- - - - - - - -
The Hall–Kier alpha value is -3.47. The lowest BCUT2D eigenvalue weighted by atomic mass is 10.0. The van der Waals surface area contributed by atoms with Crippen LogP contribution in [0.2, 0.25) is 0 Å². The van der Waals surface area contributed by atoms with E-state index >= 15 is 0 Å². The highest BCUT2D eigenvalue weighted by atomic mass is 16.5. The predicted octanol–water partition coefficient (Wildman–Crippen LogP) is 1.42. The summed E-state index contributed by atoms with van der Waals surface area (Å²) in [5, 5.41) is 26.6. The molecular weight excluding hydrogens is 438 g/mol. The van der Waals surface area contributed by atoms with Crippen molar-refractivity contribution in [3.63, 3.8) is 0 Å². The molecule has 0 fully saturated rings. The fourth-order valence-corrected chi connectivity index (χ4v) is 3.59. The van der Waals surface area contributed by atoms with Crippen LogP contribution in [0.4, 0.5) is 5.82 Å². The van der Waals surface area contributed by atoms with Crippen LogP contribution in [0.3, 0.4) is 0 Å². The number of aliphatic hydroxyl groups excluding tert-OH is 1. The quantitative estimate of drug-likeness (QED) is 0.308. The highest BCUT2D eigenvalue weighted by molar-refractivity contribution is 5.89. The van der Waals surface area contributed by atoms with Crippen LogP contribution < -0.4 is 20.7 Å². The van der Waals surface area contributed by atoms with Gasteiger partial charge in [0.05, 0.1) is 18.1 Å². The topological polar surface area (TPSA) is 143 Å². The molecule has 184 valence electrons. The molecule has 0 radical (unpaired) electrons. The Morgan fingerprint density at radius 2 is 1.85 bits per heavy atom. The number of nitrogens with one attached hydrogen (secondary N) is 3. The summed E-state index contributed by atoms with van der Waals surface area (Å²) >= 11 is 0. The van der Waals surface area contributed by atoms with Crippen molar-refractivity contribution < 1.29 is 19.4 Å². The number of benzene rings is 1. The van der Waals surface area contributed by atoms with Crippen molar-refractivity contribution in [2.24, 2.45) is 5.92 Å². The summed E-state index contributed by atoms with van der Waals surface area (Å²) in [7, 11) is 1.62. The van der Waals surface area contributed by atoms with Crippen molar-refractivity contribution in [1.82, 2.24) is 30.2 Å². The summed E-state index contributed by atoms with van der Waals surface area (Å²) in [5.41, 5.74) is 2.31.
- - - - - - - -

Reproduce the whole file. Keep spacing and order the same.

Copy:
The Hall–Kier alpha value is -3.47. The lowest BCUT2D eigenvalue weighted by atomic mass is 10.0. The van der Waals surface area contributed by atoms with Crippen LogP contribution in [0.2, 0.25) is 0 Å². The van der Waals surface area contributed by atoms with E-state index >= 15 is 0 Å². The highest BCUT2D eigenvalue weighted by atomic mass is 16.5. The predicted octanol–water partition coefficient (Wildman–Crippen LogP) is 1.42. The summed E-state index contributed by atoms with van der Waals surface area (Å²) in [5, 5.41) is 26.6. The molecular weight excluding hydrogens is 438 g/mol. The van der Waals surface area contributed by atoms with Crippen molar-refractivity contribution in [3.63, 3.8) is 0 Å². The molecule has 0 fully saturated rings. The fourth-order valence-corrected chi connectivity index (χ4v) is 3.59. The van der Waals surface area contributed by atoms with Crippen LogP contribution in [0.4, 0.5) is 5.82 Å². The van der Waals surface area contributed by atoms with Crippen LogP contribution in [0.3, 0.4) is 0 Å². The number of aliphatic hydroxyl groups excluding tert-OH is 1. The quantitative estimate of drug-likeness (QED) is 0.308. The highest BCUT2D eigenvalue weighted by molar-refractivity contribution is 5.89. The van der Waals surface area contributed by atoms with Crippen LogP contribution < -0.4 is 20.7 Å². The van der Waals surface area contributed by atoms with Gasteiger partial charge in [0.05, 0.1) is 18.1 Å². The topological polar surface area (TPSA) is 143 Å². The molecule has 184 valence electrons. The molecule has 0 radical (unpaired) electrons. The Morgan fingerprint density at radius 2 is 1.85 bits per heavy atom. The number of nitrogens with one attached hydrogen (secondary N) is 3. The summed E-state index contributed by atoms with van der Waals surface area (Å²) >= 11 is 0. The van der Waals surface area contributed by atoms with Crippen molar-refractivity contribution < 1.29 is 19.4 Å². The number of benzene rings is 1. The van der Waals surface area contributed by atoms with Crippen molar-refractivity contribution in [2.24, 2.45) is 5.92 Å². The summed E-state index contributed by atoms with van der Waals surface area (Å²) in [7, 11) is 1.62. The van der Waals surface area contributed by atoms with Crippen molar-refractivity contribution in [1.82, 2.24) is 30.2 Å². The summed E-state index contributed by atoms with van der Waals surface area (Å²) in [5.41, 5.74) is 2.31.